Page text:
The fourth chapter recounts the early Korean adaptation of the ancestor worship into a Christianized memorial service, Ch’udohoe. Fervent confrontation of ancestor worship in the early mission history provoked a series of grave conflicts at times resulting in a large-scale martyrdom. By 1897, inspired by an American memorial service, some Korean leaders began to develop a contextualized and legitimate ancestor memorial service. Without impinging on the idolatrous elements of chosang-chesa (ancestor worship), this new form of service alleviated the negative public portrayal of Christianity and at the same time satisfied Korean Christians of the longing for filial veneration that had been deeply cultivated by the Confucius tradition.

The fifth chapter points to the receptivity of Korean Christianity toward the Chinese Christian literary influence. The final chapter sets out to delve into the birth of one of the most distinctly Korean Christian expressions: early dawn prayer meeting. Although early morning has been regarded as an important hour for individual devotion (e.g., by Judaism, monastery traditions, reformers, and even modern Pietists), it is the early Korean Christianity that set it up as a public gathering of the local church. Kil Sǒnju, probably the most significant Korean Christian leader at the turn of the twentieth century, was responsible for institutionalizing “early dawn prayer meeting” as a daily corporate gathering which has become a norm for virtually all Korean congregations not only in Korea but all over the world.

Despite its convincing analysis of myriads of historical data, a few minor questions are in order. First, I am not entirely sure that the formation of early dawn prayer meeting is a result of Daoist influence. A more plausible case could be made on the basis of a Korean penchant for communal orientation and passionate zeal since early devotion has been a common feature in various Korean religious groups. Second, theological fundamentalism seems to be grossly misrepresented. It is not conservatism that negates the supernatural reality such as demon-possession or casting out of evil spirits, but a rationalistic worldview. Third, it might not be a moderate theological stance that was in play when missionaries searched for points of contact in indigenous religions for more effective means of evangelism but utilitarian pragmatism that allowed them to work with the existing religious frameworks. These quibbles aside, this study is a significant contribution to the topic it covers. A wealth of historical data from the turn of the last century on the formation of Korean Christianity is meticulously presented and carefully analyzed. Serious students interested in that area will have to consult with this book. An inquisitive mind will be pleasantly surprised to find many fascinating anecdotes of early missionary accounts.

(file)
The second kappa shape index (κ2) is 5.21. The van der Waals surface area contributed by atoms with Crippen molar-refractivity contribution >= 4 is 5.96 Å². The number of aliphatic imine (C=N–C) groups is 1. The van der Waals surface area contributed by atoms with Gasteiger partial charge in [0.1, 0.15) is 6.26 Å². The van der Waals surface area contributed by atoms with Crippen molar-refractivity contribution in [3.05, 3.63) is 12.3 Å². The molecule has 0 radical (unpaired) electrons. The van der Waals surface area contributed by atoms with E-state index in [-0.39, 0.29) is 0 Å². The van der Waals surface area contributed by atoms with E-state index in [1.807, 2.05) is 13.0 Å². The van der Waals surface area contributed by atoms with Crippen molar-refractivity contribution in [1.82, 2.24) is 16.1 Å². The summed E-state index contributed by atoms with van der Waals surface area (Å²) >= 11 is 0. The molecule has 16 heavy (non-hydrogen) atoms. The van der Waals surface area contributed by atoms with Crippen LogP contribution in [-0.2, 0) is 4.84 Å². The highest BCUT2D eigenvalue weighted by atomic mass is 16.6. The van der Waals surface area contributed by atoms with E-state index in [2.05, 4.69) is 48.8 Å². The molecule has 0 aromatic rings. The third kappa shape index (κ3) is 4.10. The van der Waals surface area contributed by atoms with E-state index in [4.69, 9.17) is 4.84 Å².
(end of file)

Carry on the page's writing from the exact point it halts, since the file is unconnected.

S. Michael Ahn

S. Michael Ahn
Golden Gate Baptist Theological Seminary
Mill Valley, California, USA